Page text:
Once we get down to the level of neighborhoods, below the township scale, finding GIS data can be very tricky. Neighborhoods usually aren't officially recognized, at least not by any body large enough or interested enough in creating accurate GIS data descriptions beyond "the houses between East Smith Street and the river."
Online real estate firm Zillow has created this collection of 7000 neighborhood shapefiles and associated geodata. They're under a CC BY SA license so you can use them on anything as long as you credit Zillow and share them along.
This is now my first stop when searching for basic boundary shapefiles (state, county, town), USGS raster data, and TIGER data (2003). I'm not sure who runs this site but the simplicity and open licensing are greatly appreciated!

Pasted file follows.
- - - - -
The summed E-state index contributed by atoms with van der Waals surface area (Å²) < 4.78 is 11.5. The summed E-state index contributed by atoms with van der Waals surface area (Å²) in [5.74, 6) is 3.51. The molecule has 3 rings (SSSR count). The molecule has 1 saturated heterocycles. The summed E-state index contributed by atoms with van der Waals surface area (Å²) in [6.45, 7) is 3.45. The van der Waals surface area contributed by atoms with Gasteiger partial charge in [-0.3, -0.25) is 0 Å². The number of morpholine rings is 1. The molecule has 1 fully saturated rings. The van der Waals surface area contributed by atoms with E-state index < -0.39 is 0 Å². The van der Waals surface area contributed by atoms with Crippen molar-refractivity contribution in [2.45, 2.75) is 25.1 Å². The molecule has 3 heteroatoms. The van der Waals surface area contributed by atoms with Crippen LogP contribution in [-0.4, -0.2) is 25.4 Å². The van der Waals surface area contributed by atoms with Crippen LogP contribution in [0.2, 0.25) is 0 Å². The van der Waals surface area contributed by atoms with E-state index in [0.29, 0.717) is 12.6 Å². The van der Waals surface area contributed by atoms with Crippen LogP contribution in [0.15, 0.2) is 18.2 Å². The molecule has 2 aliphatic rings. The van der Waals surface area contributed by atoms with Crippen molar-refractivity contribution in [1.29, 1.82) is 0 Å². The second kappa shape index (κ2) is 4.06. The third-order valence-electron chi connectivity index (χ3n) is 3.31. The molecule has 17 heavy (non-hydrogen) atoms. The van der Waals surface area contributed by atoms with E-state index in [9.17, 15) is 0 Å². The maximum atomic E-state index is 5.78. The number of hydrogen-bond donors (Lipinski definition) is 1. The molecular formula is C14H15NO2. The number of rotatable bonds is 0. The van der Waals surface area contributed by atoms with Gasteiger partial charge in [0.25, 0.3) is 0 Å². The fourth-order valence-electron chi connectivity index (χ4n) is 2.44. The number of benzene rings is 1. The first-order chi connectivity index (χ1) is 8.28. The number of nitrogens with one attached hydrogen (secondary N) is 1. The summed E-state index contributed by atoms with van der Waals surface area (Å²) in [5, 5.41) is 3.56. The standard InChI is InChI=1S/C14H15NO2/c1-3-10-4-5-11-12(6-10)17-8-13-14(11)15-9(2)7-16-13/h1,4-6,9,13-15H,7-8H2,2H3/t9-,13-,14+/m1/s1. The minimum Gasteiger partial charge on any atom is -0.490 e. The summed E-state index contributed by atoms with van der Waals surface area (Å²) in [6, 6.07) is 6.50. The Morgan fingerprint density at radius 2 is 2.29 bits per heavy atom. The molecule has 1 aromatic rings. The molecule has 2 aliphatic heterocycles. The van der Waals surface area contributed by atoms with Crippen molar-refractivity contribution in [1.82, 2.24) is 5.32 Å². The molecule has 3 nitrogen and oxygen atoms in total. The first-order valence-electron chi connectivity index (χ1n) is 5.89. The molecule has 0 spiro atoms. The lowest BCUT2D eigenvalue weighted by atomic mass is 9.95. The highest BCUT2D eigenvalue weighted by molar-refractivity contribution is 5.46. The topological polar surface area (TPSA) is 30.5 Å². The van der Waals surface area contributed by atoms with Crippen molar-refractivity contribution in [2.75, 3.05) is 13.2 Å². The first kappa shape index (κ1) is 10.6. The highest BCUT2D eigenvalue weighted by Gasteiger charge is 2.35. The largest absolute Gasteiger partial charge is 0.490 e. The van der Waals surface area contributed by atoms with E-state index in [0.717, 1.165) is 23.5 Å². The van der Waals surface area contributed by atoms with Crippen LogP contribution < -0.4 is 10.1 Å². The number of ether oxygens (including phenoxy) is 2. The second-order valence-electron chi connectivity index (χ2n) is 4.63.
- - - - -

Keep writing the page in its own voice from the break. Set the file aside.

"Datamob highlights the connection between public data sources and the interfaces people are building for them. Our listings emphasize the connection between data posted by governments and public institutions and the interfaces people are building to explore that data."
There is a wide selection of innovative maps, datasets, and data visualization interfaces drawing on a variety of topics. You can spend quite some time going through the offerings here!
The Illinois Department of Public Health has an excellent dataset generator for every Illinois county and MSA across the state. In addition to disease and mortality statistics, you can integrate a wide variety of related demographic and socioeconomic data.
The US National Atlas website offers dynamic, interactive thematic maps, multiple map generators for creating your own custom maps based on available government data, as well as raw data available for download by GIS professionals.